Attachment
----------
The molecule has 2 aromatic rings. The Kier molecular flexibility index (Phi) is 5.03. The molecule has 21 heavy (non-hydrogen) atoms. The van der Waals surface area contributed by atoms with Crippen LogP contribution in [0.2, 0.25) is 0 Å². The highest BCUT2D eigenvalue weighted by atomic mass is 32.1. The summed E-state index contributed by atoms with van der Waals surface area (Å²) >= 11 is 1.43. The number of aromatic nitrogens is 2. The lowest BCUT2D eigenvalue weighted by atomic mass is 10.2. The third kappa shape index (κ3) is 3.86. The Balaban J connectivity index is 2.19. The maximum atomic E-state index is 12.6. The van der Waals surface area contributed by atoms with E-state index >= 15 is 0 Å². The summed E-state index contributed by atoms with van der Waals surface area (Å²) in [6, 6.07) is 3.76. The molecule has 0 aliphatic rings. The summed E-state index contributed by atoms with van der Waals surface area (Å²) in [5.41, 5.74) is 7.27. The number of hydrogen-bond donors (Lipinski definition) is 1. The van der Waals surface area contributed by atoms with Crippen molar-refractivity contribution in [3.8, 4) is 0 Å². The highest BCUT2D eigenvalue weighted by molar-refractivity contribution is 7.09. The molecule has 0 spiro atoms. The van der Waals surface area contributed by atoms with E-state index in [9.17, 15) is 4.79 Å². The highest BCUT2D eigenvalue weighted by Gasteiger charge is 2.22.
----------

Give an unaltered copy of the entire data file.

The molecule has 2 aromatic rings. The Kier molecular flexibility index (Phi) is 5.03. The molecule has 21 heavy (non-hydrogen) atoms. The van der Waals surface area contributed by atoms with Crippen LogP contribution in [0.2, 0.25) is 0 Å². The highest BCUT2D eigenvalue weighted by atomic mass is 32.1. The summed E-state index contributed by atoms with van der Waals surface area (Å²) >= 11 is 1.43. The number of aromatic nitrogens is 2. The lowest BCUT2D eigenvalue weighted by atomic mass is 10.2. The third kappa shape index (κ3) is 3.86. The Balaban J connectivity index is 2.19. The maximum atomic E-state index is 12.6. The van der Waals surface area contributed by atoms with E-state index >= 15 is 0 Å². The summed E-state index contributed by atoms with van der Waals surface area (Å²) in [6, 6.07) is 3.76. The molecule has 0 aliphatic rings. The summed E-state index contributed by atoms with van der Waals surface area (Å²) in [5.41, 5.74) is 7.27. The number of hydrogen-bond donors (Lipinski definition) is 1. The van der Waals surface area contributed by atoms with Crippen molar-refractivity contribution in [3.8, 4) is 0 Å². The highest BCUT2D eigenvalue weighted by molar-refractivity contribution is 7.09. The molecule has 0 spiro atoms. The van der Waals surface area contributed by atoms with E-state index in [9.17, 15) is 4.79 Å². The highest BCUT2D eigenvalue weighted by Gasteiger charge is 2.22.